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Highly Confident: The Crime and Punishment of Michael Milken

NCJ Number
J Kornbluth
Date Published
384 pages
This book chronicles the personal and career history of Michael Milken, the head of Drexel's High-Yield Bond Department, with attention to the events and personalities associated with Milken's 1990 guilty plea under Federal charges of securities violations.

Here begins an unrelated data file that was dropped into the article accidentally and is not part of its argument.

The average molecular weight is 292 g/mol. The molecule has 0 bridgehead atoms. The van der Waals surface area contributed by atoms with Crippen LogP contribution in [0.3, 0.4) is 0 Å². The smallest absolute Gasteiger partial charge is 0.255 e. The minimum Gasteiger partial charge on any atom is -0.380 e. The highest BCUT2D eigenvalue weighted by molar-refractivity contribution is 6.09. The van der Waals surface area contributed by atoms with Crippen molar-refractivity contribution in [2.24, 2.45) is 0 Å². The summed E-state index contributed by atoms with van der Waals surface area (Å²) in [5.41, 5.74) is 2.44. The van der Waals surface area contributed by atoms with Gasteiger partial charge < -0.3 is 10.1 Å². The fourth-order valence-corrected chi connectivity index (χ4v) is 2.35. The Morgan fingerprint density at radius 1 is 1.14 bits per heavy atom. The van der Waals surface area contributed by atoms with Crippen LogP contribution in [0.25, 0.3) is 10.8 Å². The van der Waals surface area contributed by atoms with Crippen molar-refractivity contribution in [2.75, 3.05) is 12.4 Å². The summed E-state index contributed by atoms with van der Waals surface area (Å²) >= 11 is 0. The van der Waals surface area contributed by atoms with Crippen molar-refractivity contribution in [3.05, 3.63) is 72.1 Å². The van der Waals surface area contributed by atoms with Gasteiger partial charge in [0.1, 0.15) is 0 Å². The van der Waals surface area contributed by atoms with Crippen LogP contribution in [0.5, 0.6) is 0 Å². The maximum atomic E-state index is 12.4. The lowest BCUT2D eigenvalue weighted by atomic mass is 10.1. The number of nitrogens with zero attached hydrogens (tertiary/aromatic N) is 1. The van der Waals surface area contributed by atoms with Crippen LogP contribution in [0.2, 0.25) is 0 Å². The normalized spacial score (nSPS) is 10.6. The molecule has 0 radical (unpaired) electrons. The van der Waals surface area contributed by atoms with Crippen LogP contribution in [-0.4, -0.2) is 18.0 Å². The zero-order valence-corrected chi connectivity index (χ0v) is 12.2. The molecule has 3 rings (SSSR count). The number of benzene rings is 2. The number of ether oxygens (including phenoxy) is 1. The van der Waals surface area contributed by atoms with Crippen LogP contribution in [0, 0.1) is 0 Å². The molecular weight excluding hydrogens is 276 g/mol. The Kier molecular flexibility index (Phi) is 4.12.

Although Milken is associated with Drexel's lucrative practices of leveraged buy-outs of companies, hostile take- overs, and "junk" bonds, the charges to which Milken pled guilty had nothing to do with these practices; nor did they involve the insider-trading practices associated with Ivan Boesky, who was one of Milken's clients. Two themes characterized the five offenses to which Milken pled guilty: a commitment to clients that failed to acknowledge legal limits and crimes that had nothing to do with junk bonds. Specifically, Milken guaranteed Boesky against loss and helped him evade the net-capital rules in some transactions. He made adjustments in the price of securities bought and sold for another client without disclosing this to the fund's customers; he helped the same client to lower his taxes by arranging unprofitable transactions. At sentencing, the judge acknowledged that the damage of Milken's actions amounted to a relatively meager $318,000 and that his offenses were technical violations. His sentence was to pay $600 million in fines and serve 2 years imprisonment consecutively for each violation (10 years in all), followed by 1,800 hours of full-time community service a year for 3 years. The judge reasoned that "technical crimes are hard to detect, and crimes that are hard to detect warrant greater punishment in order to be effective in deterring others from committing them." The author focuses on the various pressures brought on Milken by Federal prosecutors to plead guilty, such that Milken believed the risks of defending himself at trial were much too great. The author concludes that Milken's actions were not governed by criminal intent, but rather resulted from failure to give detailed attention to laws that governed financial transactions with his clients. Milken's fortune, however, resulted from legitimate business transactions. Subject index and a section on sources and acknowledgments


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